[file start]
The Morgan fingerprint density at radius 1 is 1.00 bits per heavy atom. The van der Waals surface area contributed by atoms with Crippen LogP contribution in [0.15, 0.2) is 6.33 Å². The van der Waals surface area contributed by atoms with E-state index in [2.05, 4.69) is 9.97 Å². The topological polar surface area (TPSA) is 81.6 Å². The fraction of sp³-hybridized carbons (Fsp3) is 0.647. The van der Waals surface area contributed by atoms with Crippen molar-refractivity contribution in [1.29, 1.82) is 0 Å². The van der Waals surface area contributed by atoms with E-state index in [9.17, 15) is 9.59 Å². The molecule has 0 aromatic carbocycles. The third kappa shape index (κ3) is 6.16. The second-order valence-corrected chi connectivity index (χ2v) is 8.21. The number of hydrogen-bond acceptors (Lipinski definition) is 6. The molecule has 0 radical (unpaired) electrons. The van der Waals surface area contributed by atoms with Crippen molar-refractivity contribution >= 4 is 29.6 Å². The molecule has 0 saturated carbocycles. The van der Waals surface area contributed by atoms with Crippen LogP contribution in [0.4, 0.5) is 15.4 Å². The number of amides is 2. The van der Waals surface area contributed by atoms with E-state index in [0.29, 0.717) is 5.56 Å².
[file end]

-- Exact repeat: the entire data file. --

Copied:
The Morgan fingerprint density at radius 1 is 1.00 bits per heavy atom. The van der Waals surface area contributed by atoms with Crippen LogP contribution in [0.15, 0.2) is 6.33 Å². The van der Waals surface area contributed by atoms with E-state index in [2.05, 4.69) is 9.97 Å². The topological polar surface area (TPSA) is 81.6 Å². The fraction of sp³-hybridized carbons (Fsp3) is 0.647. The van der Waals surface area contributed by atoms with Crippen molar-refractivity contribution in [1.29, 1.82) is 0 Å². The van der Waals surface area contributed by atoms with E-state index in [9.17, 15) is 9.59 Å². The molecule has 0 aromatic carbocycles. The third kappa shape index (κ3) is 6.16. The second-order valence-corrected chi connectivity index (χ2v) is 8.21. The number of hydrogen-bond acceptors (Lipinski definition) is 6. The molecule has 0 radical (unpaired) electrons. The van der Waals surface area contributed by atoms with Crippen molar-refractivity contribution >= 4 is 29.6 Å². The molecule has 0 saturated carbocycles. The van der Waals surface area contributed by atoms with Crippen LogP contribution in [0.4, 0.5) is 15.4 Å². The number of amides is 2. The van der Waals surface area contributed by atoms with E-state index in [0.29, 0.717) is 5.56 Å².